How to make a very simple hand-operated water pump using components easily found around most properties.
This instructable is a guide to constructing a simple coil pump... and it is also a challenge.
We will show you a method of construction and operation - the challenge is... using a similar pump, can you get better results than we did?
You will need:
2 hours including testing.
a gas blowtorch or similar heat source
scissors or a sharp knife
a stepladder (optional)
wire clippers / pliers
X meters of hosepipe
a plastic waste-paper basket
a large bucket - ideally twice the diameter of the waste-basket or bigger
a long bamboo stick or similar
electrical or duct tape
wire to make securing ties - or zip ties
a large bowl
a water supply
We collected all of these things around our house and didn't spend a dime on anything new. This is also a part of the challenge - make your pump with things you can find around your property. With the exception of hosepipe, if you buy anything to construct this project, please list the items and costs - less bought new is better.
So... our results
We lifted the water through a vertical distance of 3.1 meters and at a rate of just over 2 liters in 3 minutes.
There is plenty of room for improvement !
*edit Saturday 03 September 2011 - Coil Pump V2.0 completed and tested - 21.7 liters pumped through 3.1 meters vertical distance in 3 minutes
If you try this out, please leave a comment detailing your results... a link to pictures or your own instructable would be brilliant!
Good luck from everyone at Aziza's Place, Phnom Penh, Cambodia
Looking forward to hearing from you........
Teachers! Did you use this instructable in your classroom?
Add a Teacher Note to share how you incorporated it into your lesson.
Beginning at the top of the waste-basket, coil the hosepipe around the basket in a spiral. Secure the pipe on both sides of the basket every 2 or 3 turns using a twist of wire. We used magnet wire as it's what we had and it's very soft and easy to use.
As you can see, we joined small sections of hose together... it's what we had available at the time.
When it gets to the bottom of the basket, the hosepipe will need an exit. The best route we found was back up through the centre of the basket from the bottom.
Heat up a metal tube and melt a hole in the centre of the base of the basket. A standard car spark-plug wrench made just the right sized hole for our hosepipe.
Connect the hose coming through the base of the basket to a longer hose leading to the collection bowl. Support the hose leading to the collection bowl using a long stick. Fasten the hose to the stick using electrical tape or duct tape.
Fill the large bucket with water and tilt it towards the collection bowl.
Place the waste-basket into the bucket of water.
This is the pumping stage.
Turn the waste-basket slowly (20 or so rpm) within the bucket. The aim is to capture 50% water and 50% air within the hosepipe with every complete turn of the waste-basket, so angle the waste-basket accordingly in the water.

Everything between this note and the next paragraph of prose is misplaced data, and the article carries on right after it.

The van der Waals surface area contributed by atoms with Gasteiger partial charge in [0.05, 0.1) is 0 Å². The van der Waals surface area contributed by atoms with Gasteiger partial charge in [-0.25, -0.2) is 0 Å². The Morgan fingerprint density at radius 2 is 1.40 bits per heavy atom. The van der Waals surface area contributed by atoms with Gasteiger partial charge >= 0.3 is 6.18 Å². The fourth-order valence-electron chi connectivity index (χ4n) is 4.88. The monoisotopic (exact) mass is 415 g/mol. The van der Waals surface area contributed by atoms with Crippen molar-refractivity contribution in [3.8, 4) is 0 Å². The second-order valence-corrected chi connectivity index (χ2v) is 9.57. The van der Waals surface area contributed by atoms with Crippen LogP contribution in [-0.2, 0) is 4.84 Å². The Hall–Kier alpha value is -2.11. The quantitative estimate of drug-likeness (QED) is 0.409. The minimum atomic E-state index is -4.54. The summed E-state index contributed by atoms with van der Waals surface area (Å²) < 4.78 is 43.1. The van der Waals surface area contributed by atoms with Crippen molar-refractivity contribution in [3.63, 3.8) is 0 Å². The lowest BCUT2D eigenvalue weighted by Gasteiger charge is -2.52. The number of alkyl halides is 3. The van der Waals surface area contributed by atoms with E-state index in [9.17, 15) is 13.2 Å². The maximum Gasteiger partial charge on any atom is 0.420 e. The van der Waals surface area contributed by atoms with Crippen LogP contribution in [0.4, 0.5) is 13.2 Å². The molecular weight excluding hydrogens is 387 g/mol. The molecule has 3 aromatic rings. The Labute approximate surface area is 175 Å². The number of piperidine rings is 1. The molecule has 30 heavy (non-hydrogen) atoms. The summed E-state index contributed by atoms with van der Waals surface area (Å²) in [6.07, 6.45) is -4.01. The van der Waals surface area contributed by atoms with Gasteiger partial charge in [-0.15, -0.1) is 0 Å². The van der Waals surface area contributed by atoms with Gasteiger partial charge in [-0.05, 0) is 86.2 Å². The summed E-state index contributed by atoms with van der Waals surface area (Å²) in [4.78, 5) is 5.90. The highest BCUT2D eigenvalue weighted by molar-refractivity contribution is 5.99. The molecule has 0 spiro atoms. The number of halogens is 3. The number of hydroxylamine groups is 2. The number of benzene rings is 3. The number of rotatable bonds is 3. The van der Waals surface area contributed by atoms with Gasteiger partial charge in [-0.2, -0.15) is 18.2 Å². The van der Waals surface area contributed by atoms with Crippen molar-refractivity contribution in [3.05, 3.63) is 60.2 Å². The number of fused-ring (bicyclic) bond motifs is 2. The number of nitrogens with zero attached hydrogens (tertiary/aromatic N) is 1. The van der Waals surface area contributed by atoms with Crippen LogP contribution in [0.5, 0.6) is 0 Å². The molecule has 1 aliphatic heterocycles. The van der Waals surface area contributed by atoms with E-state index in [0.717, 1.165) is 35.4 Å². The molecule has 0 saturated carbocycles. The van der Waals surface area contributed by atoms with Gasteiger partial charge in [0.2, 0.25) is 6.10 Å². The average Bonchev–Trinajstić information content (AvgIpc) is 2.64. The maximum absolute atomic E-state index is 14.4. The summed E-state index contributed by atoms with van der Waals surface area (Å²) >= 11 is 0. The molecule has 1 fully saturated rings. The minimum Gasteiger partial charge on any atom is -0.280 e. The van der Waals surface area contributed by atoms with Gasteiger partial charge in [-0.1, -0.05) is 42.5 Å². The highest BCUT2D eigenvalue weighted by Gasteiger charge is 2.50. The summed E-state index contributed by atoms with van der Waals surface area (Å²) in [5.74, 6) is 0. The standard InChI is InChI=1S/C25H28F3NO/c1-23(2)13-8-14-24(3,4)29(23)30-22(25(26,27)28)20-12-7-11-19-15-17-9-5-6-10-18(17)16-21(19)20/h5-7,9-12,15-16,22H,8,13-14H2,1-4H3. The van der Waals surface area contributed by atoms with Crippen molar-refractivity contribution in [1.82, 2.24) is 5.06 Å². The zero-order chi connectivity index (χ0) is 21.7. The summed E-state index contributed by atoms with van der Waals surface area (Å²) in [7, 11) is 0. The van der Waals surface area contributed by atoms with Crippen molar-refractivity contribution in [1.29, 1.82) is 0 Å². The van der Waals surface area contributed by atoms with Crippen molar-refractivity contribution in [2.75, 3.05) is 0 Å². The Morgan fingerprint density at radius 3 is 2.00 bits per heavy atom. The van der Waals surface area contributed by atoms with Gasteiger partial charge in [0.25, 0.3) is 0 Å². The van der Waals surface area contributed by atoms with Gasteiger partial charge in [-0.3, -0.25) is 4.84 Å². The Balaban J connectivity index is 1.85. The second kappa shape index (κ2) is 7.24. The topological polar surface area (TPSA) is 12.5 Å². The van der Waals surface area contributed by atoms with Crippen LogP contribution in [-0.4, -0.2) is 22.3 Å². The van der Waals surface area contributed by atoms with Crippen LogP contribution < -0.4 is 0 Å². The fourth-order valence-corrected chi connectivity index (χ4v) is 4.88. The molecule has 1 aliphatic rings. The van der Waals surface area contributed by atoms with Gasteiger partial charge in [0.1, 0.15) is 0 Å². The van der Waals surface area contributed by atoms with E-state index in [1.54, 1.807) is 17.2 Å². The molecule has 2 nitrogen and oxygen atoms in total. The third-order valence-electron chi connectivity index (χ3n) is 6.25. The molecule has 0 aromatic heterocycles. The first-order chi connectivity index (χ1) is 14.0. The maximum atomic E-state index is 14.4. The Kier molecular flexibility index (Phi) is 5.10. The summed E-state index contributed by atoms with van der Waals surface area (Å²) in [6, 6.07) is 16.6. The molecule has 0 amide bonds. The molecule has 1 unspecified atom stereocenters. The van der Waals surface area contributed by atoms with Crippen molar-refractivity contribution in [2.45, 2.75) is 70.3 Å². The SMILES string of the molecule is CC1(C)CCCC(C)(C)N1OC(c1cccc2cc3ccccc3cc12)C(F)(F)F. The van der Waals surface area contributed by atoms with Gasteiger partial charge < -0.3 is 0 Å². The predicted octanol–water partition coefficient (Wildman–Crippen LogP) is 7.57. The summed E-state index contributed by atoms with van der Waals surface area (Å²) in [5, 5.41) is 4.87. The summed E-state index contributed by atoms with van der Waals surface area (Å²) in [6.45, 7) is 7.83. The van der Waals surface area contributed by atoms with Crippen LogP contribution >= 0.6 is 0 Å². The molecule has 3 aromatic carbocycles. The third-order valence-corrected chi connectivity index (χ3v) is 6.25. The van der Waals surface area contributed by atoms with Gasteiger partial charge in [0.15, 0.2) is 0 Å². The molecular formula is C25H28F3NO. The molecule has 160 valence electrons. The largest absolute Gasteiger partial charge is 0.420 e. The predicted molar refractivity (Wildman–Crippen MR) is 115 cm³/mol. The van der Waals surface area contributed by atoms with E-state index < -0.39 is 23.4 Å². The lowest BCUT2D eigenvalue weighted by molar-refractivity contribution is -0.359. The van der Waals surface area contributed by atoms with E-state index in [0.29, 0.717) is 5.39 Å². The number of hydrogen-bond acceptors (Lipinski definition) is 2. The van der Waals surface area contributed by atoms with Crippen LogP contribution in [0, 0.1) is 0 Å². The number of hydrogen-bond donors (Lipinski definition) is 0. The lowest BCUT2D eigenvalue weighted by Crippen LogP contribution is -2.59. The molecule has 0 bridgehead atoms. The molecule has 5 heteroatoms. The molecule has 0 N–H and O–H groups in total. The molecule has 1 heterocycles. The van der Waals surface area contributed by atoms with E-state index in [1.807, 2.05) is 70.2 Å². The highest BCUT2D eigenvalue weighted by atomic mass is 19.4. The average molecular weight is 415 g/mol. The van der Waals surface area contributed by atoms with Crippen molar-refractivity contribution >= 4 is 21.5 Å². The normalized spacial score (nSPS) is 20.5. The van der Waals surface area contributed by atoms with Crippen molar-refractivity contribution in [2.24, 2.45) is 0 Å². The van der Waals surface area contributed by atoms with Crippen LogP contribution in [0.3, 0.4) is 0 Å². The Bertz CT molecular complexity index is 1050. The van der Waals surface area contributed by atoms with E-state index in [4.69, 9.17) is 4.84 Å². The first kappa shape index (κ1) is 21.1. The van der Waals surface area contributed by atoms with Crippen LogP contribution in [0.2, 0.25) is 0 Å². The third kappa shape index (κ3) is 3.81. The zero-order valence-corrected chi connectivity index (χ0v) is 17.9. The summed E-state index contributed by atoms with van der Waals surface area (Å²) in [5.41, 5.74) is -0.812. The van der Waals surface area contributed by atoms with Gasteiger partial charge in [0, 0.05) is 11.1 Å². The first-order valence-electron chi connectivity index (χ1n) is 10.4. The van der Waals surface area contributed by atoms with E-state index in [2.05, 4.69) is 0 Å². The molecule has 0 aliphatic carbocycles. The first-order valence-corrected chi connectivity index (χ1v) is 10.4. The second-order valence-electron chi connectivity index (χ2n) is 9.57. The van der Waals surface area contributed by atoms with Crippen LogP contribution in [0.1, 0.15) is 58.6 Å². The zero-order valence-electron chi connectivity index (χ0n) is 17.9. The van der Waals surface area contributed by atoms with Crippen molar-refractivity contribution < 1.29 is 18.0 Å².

Keep turning the waste-basket at a steady speed until the water climbs the pipe and exits at the collection bowl. Don't forget to turn the long stick at the same time and at the same speed as the wastebasket. The whole pump and delivery pipe should rotate together.
If the pump "backfires" and the water rushes out back into the large bucket, then you will need to add more coils to the pump.
More coils = more pumping height.
If water still does not exit the hosepipe at the collection bowl, check the hosepipe for kinks or twists along its full length, including in the coils around the waste basket.
The point where the hosepipe goes through the base of the basket was a problem area for us as the hosepipe we used was soft with age and kept kinking closed. We replaced this section with the newest hose that we had and solved the problem.
Waiting for the water, which is pulsed delivery - ideally half water and half air.
Step 7: Final Results
We pumped water for a timed 3 minutes, which gave us just over 2 liters of water delivered to the collection bowl at a height above ground of 3.1 meters. We measured the results using 500ml drinking water bottles.
Can you beat this??
Step 8: Ideas for Improvements...
There are various ways that this design could be improved.
Here are some ideas.
Use a single length of hosepipe for the entire device.
Increase the diameter of the hosepipe.
Increase the number of coils around your "waste-basket".
Use something larger than our wastebasket to make your pump.
Experiment with differing rotation speeds.
Experiment with differing angles of delivery of water.
Design a rotating seal to fit into the system between the waste-basket and the pipe to the collection bowl.
Design a rotating mount for the pump to more easily control and experiment with rotation speeds.
There are probably a lot more improvements that can be made - we've only just begun with our investigation of this pump.
Here's our idea for V2.0 in a short video clip (4.6Mb) .... we'll report the results when we have them.
Best of luck, and enjoy!
Participated in the
Green Living & Technology Challenge